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using broad banded bricks for amateur radio

Discussion in 'Amateur Radio Amplifiers' started by KR4IS, Sep 6, 2017.

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  1. KR4IS

    KR4IS Ham Member QRZ Page

    In the 80s I was a qrpp guy using a tentec Argonaut 509. Then I wanted more power and I had a 150 watt brick I used for cb...with a resonate ant I would work 40m cw at about 80w. Didn't drive it hard...So fast forward and want to use my mobile 10m system on 40m..the system is a 10/11 meter radio into a 2 transister driving a four transister linear amp. I would replace the hr2510 radio with a knwd 2000 ,,other than not over driving and being sure there is perfect 52 ohm load on amp what should one worry about.
     
  2. KF5FEI

    KF5FEI Ham Member QRZ Page

    Most CB amps were designed and built using circuits outlined in the output device data sheet or app notes -- and did not include any filtering. You'll need to use filters or the amp will emit spurs all over the place. Fortunately, some of the QRP amp kit providers also have filter kits, so all you need to do is select the band you want, order the kit, and build it.
     
    AF4RK likes this.
  3. N2EY

    N2EY Ham Member QRZ Page

    What is "a resonate antenna"?
     
    AF4RK likes this.
  4. N7EKU

    N7EKU Ham Member QRZ Page

    Hi,

    Broadband push-pull transistor amplifiers typically are only down 13dB on their 3rd harmonic. It has nothing to do with over-driving them, it's just the fact that transistors produce harmonics due to their internal capacitances and varying gain.

    That means when you were transmitting 80W on 40M, you were also transmitting around 4W on the 15M band. There were probably some guys wondering why you didn't answer back!

    As to your question. First, those CB brick amplifiers are not linear because they don't have a decent biasing system; this means use should be restricted to FM, CW, and some frequency modulated digital modes. The bias system can be upgraded through a homebrew circuit if you know what you are doing.

    Second as mentioned above, you would need a low pass filter on the output for each band that you want to use (some filters can cover more than one band though). This is to prevent transmitting your harmonics on other bands and other parts of the radio spectrum (e.g. police, fire, and emergency services). Communications Concepts website is a good place to get these different filters.

    Ten-Tec actually made a matching broadband linear amplifier for the 509. You can still find them on eBay and sometime on ham classifieds sites.

    73,


    Mark.
     
    WA7PRC likes this.
  5. WB2WIK

    WB2WIK Premium Subscriber QRZ Page

    There are "legit" SS amps in this power range, even RM Italy has one that's FCC certificated. It does have a bandswitch and lots of low pass filters.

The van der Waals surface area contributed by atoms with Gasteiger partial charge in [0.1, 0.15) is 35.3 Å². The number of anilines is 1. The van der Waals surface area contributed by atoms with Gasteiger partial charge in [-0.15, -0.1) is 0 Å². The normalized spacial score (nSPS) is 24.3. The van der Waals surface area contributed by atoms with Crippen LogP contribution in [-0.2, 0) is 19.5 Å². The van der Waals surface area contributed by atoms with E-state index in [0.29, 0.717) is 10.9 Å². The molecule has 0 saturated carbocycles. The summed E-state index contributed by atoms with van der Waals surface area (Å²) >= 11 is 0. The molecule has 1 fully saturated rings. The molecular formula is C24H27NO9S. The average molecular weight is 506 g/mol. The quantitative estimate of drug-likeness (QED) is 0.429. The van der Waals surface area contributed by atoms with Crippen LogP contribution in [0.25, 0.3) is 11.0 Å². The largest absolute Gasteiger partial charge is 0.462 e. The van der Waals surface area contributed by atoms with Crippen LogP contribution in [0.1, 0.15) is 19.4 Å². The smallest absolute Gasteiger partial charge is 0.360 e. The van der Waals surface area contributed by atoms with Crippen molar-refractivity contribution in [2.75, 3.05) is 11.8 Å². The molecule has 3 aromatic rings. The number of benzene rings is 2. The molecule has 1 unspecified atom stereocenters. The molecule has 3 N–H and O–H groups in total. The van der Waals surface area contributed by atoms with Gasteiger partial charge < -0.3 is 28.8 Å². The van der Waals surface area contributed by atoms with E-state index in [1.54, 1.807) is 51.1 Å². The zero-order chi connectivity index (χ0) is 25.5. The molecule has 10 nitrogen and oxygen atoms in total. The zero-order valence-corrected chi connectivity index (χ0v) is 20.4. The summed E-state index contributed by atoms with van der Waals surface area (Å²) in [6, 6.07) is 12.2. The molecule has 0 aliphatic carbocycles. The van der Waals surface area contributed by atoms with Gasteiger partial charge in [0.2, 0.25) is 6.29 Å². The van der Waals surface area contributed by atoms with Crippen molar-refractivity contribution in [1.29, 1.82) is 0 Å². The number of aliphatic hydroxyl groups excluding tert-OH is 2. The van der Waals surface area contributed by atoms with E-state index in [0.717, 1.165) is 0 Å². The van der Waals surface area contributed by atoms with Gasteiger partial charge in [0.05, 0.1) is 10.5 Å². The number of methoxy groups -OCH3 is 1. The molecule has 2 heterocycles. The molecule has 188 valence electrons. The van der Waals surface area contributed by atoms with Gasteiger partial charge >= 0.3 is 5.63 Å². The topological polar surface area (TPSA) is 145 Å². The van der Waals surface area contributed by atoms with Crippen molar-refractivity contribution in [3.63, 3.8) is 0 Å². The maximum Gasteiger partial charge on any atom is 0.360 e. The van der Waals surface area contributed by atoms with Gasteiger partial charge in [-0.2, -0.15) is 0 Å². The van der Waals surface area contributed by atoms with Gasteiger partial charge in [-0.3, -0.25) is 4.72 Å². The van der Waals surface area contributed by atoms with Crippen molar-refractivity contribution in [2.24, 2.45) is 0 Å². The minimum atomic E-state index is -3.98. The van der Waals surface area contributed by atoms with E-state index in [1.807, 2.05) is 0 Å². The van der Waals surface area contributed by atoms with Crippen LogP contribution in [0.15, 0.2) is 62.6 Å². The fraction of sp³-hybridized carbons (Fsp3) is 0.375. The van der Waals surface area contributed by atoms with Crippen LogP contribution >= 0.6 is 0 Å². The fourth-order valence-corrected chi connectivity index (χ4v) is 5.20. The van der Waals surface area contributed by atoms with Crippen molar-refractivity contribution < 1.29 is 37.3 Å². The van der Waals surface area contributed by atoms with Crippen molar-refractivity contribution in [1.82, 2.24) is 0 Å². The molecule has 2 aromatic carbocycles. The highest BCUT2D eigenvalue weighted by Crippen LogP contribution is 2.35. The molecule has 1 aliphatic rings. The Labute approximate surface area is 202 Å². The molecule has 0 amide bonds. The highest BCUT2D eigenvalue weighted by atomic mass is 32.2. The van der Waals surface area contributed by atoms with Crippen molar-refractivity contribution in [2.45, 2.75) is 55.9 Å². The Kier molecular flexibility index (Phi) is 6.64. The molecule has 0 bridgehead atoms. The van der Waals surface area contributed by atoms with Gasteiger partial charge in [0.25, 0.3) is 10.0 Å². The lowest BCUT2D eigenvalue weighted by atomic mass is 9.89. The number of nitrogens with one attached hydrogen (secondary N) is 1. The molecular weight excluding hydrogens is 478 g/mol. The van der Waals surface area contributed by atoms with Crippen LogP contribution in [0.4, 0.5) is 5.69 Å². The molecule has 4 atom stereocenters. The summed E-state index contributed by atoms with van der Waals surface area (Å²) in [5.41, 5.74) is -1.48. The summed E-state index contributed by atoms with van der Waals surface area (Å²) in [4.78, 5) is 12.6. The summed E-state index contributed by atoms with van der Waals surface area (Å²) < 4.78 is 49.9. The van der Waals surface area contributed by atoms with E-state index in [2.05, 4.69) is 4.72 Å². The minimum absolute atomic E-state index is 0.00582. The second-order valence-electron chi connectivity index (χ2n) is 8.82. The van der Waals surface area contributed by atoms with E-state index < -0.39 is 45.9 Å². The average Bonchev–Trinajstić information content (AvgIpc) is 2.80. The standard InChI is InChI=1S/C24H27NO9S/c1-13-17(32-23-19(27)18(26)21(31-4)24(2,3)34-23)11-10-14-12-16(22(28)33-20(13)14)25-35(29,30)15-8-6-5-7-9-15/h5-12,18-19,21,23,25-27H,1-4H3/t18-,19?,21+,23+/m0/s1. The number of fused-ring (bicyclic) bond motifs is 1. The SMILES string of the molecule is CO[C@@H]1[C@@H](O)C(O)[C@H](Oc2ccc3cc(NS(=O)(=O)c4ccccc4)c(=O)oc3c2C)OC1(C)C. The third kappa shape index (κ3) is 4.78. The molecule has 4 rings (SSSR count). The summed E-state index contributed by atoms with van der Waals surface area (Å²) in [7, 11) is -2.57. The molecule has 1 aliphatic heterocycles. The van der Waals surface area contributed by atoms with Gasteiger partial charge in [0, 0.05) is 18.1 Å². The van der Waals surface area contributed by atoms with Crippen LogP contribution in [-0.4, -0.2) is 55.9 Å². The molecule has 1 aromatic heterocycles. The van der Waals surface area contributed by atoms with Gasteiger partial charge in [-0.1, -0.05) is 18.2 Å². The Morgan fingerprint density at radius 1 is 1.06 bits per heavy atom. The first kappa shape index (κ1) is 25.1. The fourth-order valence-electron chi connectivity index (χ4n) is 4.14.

Ten Tec still has one in their catalog, but I have no clue if they're actually shipping. Elecraft does, too, and they are shipping.
     
    WA7PRC likes this.
  6. AI3V

    AI3V Ham Member QRZ Page

    CW, and any other mode that has a amplitude variation require a linear amplifier.

    Rege
     
  7. N7EKU

    N7EKU Ham Member QRZ Page

  8. AI3V

    AI3V Ham Member QRZ Page

    It's the rise and fall times of the CW waveform that is the issue.

    A class "c" amp will shorten, or eliminate them and give rise to sidebands (key clicks).

    The whole misconception comes from the bs painted on the front panel of illegal cb amps, trying to suggest they are legitimate amateur CW amps.

    Rege

    I suppose it's also a bit of semantics, amateur Morse is a type of on/off keying, vs a true continuous wave
     
  9. K7JEM

    K7JEM Ham Member QRZ Page

    There are lots of CW rigs that use class C amplifiers as their finals. The major thing to beware of is the rise/fall times and how they pass through the amplifier. Once these are accounted for, there would be no problem using a class C amplifier, in fact for a good operating CW transmitter adding a class C amplifier shouldn't change things that much.

    If you start with key clicks, then they could be made worse, that would be the main concern.
     
    N2EY likes this.
  10. WB2WIK

    WB2WIK Premium Subscriber QRZ Page

    The CW rigs using a class C final stage were also "keyed" at the final stage, usually. At least my old tube-type Class C CW rigs always were. Cheap stuff used cathode keying, better stuff used grid-block keying, but the keyed stage was actually the final amplifier.

    That's different.

    Are there any solid-state CW rigs today that use Class C PAs? There might be, but I can't think of any offhand.
     

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